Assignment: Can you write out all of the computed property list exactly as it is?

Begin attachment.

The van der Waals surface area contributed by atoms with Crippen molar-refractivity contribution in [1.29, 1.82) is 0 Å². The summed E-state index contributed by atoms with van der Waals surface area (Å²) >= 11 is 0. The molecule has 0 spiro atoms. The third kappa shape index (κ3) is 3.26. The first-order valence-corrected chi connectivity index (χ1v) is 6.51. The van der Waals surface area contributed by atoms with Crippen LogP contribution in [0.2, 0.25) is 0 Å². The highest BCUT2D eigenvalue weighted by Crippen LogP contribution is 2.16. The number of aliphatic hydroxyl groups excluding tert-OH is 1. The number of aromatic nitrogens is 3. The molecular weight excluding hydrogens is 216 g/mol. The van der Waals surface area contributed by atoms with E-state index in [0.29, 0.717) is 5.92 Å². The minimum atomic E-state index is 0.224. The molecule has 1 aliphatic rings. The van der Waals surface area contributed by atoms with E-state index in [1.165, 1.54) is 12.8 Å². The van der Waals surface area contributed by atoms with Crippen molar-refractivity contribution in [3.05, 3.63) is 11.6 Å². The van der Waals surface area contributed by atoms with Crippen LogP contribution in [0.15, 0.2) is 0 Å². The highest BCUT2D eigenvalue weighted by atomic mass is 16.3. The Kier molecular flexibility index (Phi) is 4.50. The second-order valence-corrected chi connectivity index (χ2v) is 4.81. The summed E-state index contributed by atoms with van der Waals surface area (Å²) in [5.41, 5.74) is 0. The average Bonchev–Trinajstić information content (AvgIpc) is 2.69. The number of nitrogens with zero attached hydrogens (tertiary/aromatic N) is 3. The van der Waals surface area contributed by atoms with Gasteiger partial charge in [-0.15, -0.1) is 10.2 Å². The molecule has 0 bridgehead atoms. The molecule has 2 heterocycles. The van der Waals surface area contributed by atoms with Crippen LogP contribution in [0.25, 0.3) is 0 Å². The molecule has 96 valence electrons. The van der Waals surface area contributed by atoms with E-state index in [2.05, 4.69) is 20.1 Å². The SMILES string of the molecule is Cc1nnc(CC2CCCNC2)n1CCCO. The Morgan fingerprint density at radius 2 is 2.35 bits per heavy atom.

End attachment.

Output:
The van der Waals surface area contributed by atoms with Crippen molar-refractivity contribution in [1.29, 1.82) is 0 Å². The summed E-state index contributed by atoms with van der Waals surface area (Å²) >= 11 is 0. The molecule has 0 spiro atoms. The third kappa shape index (κ3) is 3.26. The first-order valence-corrected chi connectivity index (χ1v) is 6.51. The van der Waals surface area contributed by atoms with Crippen LogP contribution in [0.2, 0.25) is 0 Å². The highest BCUT2D eigenvalue weighted by Crippen LogP contribution is 2.16. The number of aliphatic hydroxyl groups excluding tert-OH is 1. The number of aromatic nitrogens is 3. The molecular weight excluding hydrogens is 216 g/mol. The van der Waals surface area contributed by atoms with E-state index in [0.29, 0.717) is 5.92 Å². The minimum atomic E-state index is 0.224. The molecule has 1 aliphatic rings. The van der Waals surface area contributed by atoms with E-state index in [1.165, 1.54) is 12.8 Å². The van der Waals surface area contributed by atoms with Crippen molar-refractivity contribution in [3.05, 3.63) is 11.6 Å². The van der Waals surface area contributed by atoms with Crippen LogP contribution in [0.15, 0.2) is 0 Å². The highest BCUT2D eigenvalue weighted by atomic mass is 16.3. The Kier molecular flexibility index (Phi) is 4.50. The second-order valence-corrected chi connectivity index (χ2v) is 4.81. The summed E-state index contributed by atoms with van der Waals surface area (Å²) in [5.41, 5.74) is 0. The average Bonchev–Trinajstić information content (AvgIpc) is 2.69. The number of nitrogens with zero attached hydrogens (tertiary/aromatic N) is 3. The van der Waals surface area contributed by atoms with Gasteiger partial charge in [-0.15, -0.1) is 10.2 Å². The molecule has 0 bridgehead atoms. The molecule has 2 heterocycles. The van der Waals surface area contributed by atoms with Crippen LogP contribution in [0.25, 0.3) is 0 Å². The molecule has 96 valence electrons. The van der Waals surface area contributed by atoms with E-state index in [2.05, 4.69) is 20.1 Å². The SMILES string of the molecule is Cc1nnc(CC2CCCNC2)n1CCCO. The Morgan fingerprint density at radius 2 is 2.35 bits per heavy atom.